GREAT news! For the next six weeks the local newspapers will be a Ben Houchen free zone as election candidates are not allowed to communicate with members of the public about new or government initiatives.

Tough going for a man who thrives on constant attention.

A great relief to those who are fed up seeing Mayor Houchen’s photo constantly slapped on the front pages day-in, day-out with his ifs, buts and maybes, his rehashed announcements and recycled projects.

Stephen Dixon, Redcar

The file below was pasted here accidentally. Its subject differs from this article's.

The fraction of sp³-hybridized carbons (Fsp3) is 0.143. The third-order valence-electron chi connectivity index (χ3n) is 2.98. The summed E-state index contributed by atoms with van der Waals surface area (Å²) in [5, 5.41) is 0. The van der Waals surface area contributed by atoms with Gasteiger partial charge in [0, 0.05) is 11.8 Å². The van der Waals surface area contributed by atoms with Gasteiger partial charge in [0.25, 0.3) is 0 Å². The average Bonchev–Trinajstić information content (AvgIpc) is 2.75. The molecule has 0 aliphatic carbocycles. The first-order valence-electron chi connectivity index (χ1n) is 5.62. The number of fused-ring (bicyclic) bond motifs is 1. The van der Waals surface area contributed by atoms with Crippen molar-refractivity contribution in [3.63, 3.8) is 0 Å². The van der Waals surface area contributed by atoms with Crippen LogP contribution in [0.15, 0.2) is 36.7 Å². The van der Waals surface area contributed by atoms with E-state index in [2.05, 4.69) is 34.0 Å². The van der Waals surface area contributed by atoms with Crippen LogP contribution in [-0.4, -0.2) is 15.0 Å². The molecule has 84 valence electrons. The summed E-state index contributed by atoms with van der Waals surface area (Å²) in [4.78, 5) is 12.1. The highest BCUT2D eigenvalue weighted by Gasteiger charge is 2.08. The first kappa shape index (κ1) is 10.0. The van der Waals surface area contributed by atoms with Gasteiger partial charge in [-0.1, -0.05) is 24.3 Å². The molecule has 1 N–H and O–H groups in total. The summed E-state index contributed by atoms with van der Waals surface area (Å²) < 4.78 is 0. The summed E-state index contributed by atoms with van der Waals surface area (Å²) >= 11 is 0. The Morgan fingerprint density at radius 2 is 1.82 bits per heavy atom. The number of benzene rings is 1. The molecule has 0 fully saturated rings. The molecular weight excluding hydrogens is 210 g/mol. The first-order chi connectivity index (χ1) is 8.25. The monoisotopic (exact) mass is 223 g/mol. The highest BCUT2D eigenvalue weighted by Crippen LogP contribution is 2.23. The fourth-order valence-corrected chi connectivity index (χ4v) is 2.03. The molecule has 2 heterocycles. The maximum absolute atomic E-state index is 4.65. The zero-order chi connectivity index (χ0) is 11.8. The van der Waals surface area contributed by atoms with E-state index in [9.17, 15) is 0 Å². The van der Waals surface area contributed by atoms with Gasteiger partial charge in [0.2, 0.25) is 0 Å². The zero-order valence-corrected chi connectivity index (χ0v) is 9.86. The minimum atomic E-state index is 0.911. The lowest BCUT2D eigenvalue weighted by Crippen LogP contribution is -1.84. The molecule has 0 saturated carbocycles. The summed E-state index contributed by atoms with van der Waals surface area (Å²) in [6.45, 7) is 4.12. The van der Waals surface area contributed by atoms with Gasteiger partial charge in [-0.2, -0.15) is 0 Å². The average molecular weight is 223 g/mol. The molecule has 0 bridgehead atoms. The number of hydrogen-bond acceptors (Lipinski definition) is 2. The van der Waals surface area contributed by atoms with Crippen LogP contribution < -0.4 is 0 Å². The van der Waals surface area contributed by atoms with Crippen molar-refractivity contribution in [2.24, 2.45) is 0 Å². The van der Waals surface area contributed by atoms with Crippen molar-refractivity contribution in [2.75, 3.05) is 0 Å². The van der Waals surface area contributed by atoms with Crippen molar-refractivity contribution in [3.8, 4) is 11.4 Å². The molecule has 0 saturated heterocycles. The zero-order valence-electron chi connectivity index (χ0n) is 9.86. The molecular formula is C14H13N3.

* EDITOR'S NOTE: We're afraid that's not entirely the case. We assume you are refering to the pre-election period, known by most as ‘purdah’, which describes the period of time immediately before elections or referendums when specific restrictions on communications activity are in place. It affects civil servants, who must be politically impartial, preventing central and local government from making announcements about any new or controversial government initiatives that could be seen to be advantageous to any candidates or parties in the forthcoming election. Purdah does not, howver, apply to candidates themselves. In fact, in the run up to an election, candidates will usually ramp up their communications with the public in the hope that it gets across their message to undecided voters.